New Delhi: Taking a cue from his Uttar Pradesh counterpart Adityanath, Karnataka Chief Minister B.S. Yediyurappa has decided to make rioters pay for the damages caused to private and public property during last week’s violence in Bengaluru.
The state home minister Basavaraj Bommai announced the BJP government’s decision to recover losses from those who are responsible for the damages. However, unlike the Adityanath government, which passed an ordinance to penalise rioters, the BJP government in Karnataka has invoked a 2009 Supreme Court order that permits a high court to constitute machinery to investigate losses and award compensation.
“We have come to a decision as per the Supreme Court order,” Bommai said. The 2009 order had framed guidelines for a high court to probe damages in riots and award compensation while acknowledging the absence of state legislations to do the same.
BJP leaders in the state had been advocating such a step over the last few months. When violence broke out in Mangaluru during protests against the contentious Citizenship Amendment Act last year, state revenue minister R. Ashoka spoke about promulgating an ordinance on the lines of the Uttar Pradesh government to enable the Karnataka government to recover losses to property during violence.
However, legal experts feel that the government was being selective in the Bengaluru riots case, while ignoring other such incidents of violence.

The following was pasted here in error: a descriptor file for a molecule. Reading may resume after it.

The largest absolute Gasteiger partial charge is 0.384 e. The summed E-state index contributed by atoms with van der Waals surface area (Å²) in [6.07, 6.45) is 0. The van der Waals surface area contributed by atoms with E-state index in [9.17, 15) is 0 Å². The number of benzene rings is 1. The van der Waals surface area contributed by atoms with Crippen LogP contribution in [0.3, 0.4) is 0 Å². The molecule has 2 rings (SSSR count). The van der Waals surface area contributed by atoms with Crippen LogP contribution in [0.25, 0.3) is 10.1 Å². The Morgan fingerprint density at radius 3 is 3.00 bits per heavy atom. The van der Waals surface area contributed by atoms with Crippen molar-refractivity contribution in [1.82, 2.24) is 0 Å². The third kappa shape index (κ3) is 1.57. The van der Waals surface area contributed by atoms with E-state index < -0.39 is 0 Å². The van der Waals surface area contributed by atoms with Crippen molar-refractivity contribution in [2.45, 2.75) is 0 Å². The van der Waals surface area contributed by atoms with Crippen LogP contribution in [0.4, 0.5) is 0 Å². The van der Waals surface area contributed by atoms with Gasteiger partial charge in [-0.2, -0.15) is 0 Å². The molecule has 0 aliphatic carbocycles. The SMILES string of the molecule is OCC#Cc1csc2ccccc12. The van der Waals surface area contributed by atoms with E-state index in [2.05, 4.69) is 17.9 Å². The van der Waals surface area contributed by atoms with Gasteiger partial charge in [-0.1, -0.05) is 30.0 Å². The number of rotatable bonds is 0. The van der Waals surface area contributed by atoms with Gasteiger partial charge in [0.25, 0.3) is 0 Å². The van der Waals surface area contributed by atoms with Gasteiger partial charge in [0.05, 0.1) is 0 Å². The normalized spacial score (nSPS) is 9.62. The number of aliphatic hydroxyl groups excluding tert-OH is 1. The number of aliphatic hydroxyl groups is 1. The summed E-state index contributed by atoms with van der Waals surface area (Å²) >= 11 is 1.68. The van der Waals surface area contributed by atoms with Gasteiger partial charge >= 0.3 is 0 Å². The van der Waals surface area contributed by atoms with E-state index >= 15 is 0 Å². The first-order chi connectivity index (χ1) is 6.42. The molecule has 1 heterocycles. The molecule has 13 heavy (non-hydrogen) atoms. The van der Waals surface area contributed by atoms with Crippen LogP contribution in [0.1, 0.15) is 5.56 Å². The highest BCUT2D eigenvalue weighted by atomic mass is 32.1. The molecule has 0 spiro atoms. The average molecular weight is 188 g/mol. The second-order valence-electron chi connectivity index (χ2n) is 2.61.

“Recovering the cost of damage will be difficult without a proper mechanism in place. Appropriate remedy is to set up a recovery tribunal,” former advocate general of Karnataka, Ashok Haranahalli, was quoted as having said by The Economic Times.
He also said that the SC had only issued broad guidelines and many aspects like identifying offenders, executing a plan to recover losses, and penalties for non-compliance remains unclear. He also said that in the absence of proper legislation, the high court will have to oversee recoveries every time there is an incident of violence.
In Uttar Pradesh, a similar effort had resulted in the state government unduly moving to recover damages from many anti-CAA protesters even though their role in the violence had not been established. The Adityanath government put up hoardings with the names, photographs, and addresses of those it believed had a role in the violence during anti-CAA protests.
The move was challenged at the Supreme Court later. Human rights activists slammed the state government’s method to name and shame legitimate dissenters, and alleged that the hoardings could put the lives of many people in danger.